Ship owners and operators are betting their future profitability on super-sized container ships and must delay deliveries of additional vessels to avoid overcapacity and plunging rates, a European shipping bank warns in a research report.
Super-post-Panamax container ships — vessels with capacities of at least 8,000 20-foot equivalent units – “are becoming the backbone of the operating fleet of the top tier global liners,” said the report by DVB Bank, based in Rotterdam and listed on the Frankfurt Stock Exchange.
The world’s top 15 global container fleet operators hold a 70 percent share of the 13.7 million-TEU capacity of the active liner fleet.
Carriers and vessel charterers are concentrating their investments on large ships that offer economies of scale and are using the big ships to displace other vessels, including post-Panamax ships in the 3,000-8,000-TEU range that are being bumped to other routes.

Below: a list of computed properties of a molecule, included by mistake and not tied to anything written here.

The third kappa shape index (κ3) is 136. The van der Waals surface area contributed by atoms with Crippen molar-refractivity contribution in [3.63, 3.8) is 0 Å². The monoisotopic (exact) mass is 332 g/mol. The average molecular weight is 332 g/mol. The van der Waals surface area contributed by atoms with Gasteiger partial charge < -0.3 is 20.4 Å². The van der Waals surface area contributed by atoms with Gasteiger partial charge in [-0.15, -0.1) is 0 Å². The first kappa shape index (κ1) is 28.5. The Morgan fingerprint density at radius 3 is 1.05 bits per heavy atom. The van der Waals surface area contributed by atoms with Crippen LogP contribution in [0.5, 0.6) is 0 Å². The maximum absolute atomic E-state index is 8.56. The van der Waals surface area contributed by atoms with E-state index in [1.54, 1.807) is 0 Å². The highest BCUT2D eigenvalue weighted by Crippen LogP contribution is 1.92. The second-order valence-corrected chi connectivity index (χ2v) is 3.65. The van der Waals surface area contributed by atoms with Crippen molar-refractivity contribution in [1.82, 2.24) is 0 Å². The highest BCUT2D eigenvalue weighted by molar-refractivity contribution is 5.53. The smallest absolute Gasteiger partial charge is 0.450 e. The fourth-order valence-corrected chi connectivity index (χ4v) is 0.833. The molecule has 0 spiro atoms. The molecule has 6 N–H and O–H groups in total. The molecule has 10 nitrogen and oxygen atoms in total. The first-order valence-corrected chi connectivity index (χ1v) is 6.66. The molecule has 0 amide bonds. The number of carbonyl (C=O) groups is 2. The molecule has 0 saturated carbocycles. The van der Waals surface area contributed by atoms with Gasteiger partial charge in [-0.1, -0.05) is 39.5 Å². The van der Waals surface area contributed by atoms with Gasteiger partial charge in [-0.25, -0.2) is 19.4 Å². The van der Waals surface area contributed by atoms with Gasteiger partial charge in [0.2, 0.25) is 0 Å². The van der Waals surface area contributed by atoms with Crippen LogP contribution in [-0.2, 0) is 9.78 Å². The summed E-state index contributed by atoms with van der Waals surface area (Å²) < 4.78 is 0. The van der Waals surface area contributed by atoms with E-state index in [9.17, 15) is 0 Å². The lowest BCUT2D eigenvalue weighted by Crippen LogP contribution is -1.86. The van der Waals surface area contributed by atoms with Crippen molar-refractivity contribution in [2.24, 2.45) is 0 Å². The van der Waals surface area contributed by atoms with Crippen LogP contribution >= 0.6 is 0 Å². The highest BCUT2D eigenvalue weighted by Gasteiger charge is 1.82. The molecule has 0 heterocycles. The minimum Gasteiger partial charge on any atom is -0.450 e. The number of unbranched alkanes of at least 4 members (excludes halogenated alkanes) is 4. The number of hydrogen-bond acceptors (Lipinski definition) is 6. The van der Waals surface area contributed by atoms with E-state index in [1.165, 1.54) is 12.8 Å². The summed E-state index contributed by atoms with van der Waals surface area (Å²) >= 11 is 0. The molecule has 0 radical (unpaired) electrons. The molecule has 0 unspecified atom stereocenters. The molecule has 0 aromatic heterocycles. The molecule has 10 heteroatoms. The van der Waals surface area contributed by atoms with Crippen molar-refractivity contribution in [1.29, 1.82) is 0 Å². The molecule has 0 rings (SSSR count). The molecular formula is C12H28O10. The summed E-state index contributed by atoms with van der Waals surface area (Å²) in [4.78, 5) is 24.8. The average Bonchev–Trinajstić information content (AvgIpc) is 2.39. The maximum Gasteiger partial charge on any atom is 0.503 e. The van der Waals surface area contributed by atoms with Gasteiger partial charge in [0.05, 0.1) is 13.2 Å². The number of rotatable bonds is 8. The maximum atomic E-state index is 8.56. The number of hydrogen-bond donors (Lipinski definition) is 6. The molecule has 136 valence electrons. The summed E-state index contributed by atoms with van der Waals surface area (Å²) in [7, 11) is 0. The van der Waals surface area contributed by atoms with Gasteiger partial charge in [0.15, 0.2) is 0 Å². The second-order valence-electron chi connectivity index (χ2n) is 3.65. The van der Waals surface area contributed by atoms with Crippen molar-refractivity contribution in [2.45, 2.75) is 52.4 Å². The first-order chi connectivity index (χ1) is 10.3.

Balancing supply and demand of super-post-Panamax ships during the next two to three years will require moderate trade growth, capture of additional market share from smaller vessels, continued slow steaming to absorb capacity and “most importantly,” further delays in deliveries of new ships, the report said.
If owners and operators abandon the “pro-active supply management” that restricted capacity and enabled them to return to profitability last year, the wave of large ships scheduled for delivery in 2011 and 2012 will cause Far East-Europe rates to crash. “This will in turn weigh on the entire container shipping market,” the report said.